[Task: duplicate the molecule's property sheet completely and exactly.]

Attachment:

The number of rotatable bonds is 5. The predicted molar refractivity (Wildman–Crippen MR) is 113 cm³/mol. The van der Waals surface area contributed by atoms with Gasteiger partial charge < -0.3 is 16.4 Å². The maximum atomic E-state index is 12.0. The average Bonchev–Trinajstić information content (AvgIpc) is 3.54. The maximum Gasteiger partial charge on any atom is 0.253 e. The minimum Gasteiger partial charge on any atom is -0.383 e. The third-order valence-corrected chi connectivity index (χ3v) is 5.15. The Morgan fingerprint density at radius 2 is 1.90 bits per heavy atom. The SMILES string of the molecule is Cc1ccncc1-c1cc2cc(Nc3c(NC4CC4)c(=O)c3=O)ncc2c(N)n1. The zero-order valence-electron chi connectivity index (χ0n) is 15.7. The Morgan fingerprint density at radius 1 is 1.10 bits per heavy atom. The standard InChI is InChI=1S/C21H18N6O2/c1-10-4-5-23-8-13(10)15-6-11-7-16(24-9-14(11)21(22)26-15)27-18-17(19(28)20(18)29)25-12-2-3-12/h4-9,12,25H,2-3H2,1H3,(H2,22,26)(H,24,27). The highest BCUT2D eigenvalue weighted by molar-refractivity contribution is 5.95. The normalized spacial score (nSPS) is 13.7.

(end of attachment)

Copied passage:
The number of rotatable bonds is 5. The predicted molar refractivity (Wildman–Crippen MR) is 113 cm³/mol. The van der Waals surface area contributed by atoms with Gasteiger partial charge < -0.3 is 16.4 Å². The maximum atomic E-state index is 12.0. The average Bonchev–Trinajstić information content (AvgIpc) is 3.54. The maximum Gasteiger partial charge on any atom is 0.253 e. The minimum Gasteiger partial charge on any atom is -0.383 e. The third-order valence-corrected chi connectivity index (χ3v) is 5.15. The Morgan fingerprint density at radius 2 is 1.90 bits per heavy atom. The SMILES string of the molecule is Cc1ccncc1-c1cc2cc(Nc3c(NC4CC4)c(=O)c3=O)ncc2c(N)n1. The zero-order valence-electron chi connectivity index (χ0n) is 15.7. The Morgan fingerprint density at radius 1 is 1.10 bits per heavy atom. The standard InChI is InChI=1S/C21H18N6O2/c1-10-4-5-23-8-13(10)15-6-11-7-16(24-9-14(11)21(22)26-15)27-18-17(19(28)20(18)29)25-12-2-3-12/h4-9,12,25H,2-3H2,1H3,(H2,22,26)(H,24,27). The highest BCUT2D eigenvalue weighted by molar-refractivity contribution is 5.95. The normalized spacial score (nSPS) is 13.7.